Groups will use a measuring tape to place these students at the
appropriate places to create a right, equilateral, and isosceles
triangle.
 After each triangle is created, students will connect yarn
between the basketball hoop and the two people. This will help
them visualize what these triangles look like.
 Students will cut out the basketball hoops found on Dribble,
Shoot, and Score page.
 Using the basketball hoop as a triangle point, students will
create their own right, equilateral, and isosceles triangles in
their math journals.
Trianglo
 Students are given a Trianglo card and 25 bingo chips.
 Teachers will show students a picture of a real world item that
contains some type of triangle in it. These triangles can either
be classified as right, isosceles, or equilateral.
 Students will determine which triangle it is and then place a
bingo chip on a square that contains that triangle’s name.
 The student that has bingo chips placed in five squares straight
across, down, or diagonally calls out "trianglo".
Extensions: Curriculum Extensions/Adaptations/
Integration
 Buy a disposable camera for the class. Instruct students that
they will receive the camera for one night. On the night
that it is their turn students will take the camera home and
photograph a picture of a triangle in the real world. After each
student has had a turn then get the film developed. Using the
pictures they took, students will create a classroom book about
classifying triangles.
Family Connections
 Have students write an article on how to make a sandwich.
Students need to include how to cut the sandwich into one
of the triangles they have learned about. After they write the
article have students go home and actually do it. Students’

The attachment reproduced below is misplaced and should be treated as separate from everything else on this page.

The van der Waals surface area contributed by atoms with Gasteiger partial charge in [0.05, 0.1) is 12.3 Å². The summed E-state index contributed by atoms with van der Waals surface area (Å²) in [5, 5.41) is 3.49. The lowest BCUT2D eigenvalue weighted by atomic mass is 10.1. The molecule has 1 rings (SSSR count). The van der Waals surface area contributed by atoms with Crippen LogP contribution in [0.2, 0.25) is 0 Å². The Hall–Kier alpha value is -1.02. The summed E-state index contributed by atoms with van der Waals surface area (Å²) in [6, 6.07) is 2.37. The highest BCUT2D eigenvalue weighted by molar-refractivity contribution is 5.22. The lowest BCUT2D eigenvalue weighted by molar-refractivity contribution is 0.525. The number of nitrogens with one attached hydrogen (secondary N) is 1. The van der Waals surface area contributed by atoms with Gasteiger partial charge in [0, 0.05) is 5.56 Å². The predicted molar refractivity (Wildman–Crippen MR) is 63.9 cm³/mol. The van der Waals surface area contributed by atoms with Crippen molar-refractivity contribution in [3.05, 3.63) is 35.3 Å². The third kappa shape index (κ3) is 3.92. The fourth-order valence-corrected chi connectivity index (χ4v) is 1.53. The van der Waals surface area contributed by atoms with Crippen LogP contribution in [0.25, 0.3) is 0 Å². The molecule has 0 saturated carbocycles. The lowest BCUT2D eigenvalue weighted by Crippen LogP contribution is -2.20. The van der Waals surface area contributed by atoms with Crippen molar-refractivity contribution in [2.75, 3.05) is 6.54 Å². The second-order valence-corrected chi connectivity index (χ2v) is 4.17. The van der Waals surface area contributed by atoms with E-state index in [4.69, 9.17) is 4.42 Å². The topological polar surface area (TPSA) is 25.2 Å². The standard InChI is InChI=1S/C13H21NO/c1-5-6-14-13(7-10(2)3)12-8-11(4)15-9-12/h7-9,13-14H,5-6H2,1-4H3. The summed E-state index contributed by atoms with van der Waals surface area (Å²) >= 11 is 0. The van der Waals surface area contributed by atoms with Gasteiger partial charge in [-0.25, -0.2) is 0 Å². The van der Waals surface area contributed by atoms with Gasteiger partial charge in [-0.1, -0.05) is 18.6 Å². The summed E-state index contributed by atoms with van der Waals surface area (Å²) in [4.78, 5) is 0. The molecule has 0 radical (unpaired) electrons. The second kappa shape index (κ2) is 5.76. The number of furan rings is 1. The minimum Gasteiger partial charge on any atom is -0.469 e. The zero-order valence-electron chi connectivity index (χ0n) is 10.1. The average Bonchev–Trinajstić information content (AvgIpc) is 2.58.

parents must report back to the teacher on how it went.
Assessment Plan:
 Give students a sheet of drawn triangles. Have students
cut these shapes out. Once students cut the shapes have
them classify each triangle as either being right, isosceles, or
equilateral.
 Using a Zoome Tool Kit students need to create objects made
up of all triangles. Once their object is finished they must
classify the triangles found within it.
Bibliography: Research Basis
Boaler, J. (1998). “Open and Closed Mathematics: Student Experiences and Understandings.”
Journal For Research in Mathematics Education. 29(1) 4162.
It is difficult for students to transfer classroomlearned math to
situations in the real world. Teachers could help students overcome
this by using different teaching methods to conquer math concepts.
Math will become more exciting for students as they are given practical
and investigative assignments. Students are challenged as they learn
how to use their math knowledge in real world experiences.
Moyer, P. S. (2001). “Are We Having Fun Yet? How Teachers Use Manipulatives To Teach
Mathematics.” Educational Studies in Mathematics. 47(2) 175197.
It has been proven that math manipulatives benefit students.
Manipulatives need to be consistently and effectively used in the
classroom. They show representations of abstract math concepts to
our students. With the help of manipulatives, teachers also can make
connections between a student’s newly acquired math knowledge to
those concepts once learned. It is up to the teacher to consistently
learn new ways to implement the manipulatives into daily math
instruction. Author: Utah LessonPlans
Created Date : Jul 08 2008 21:46 PM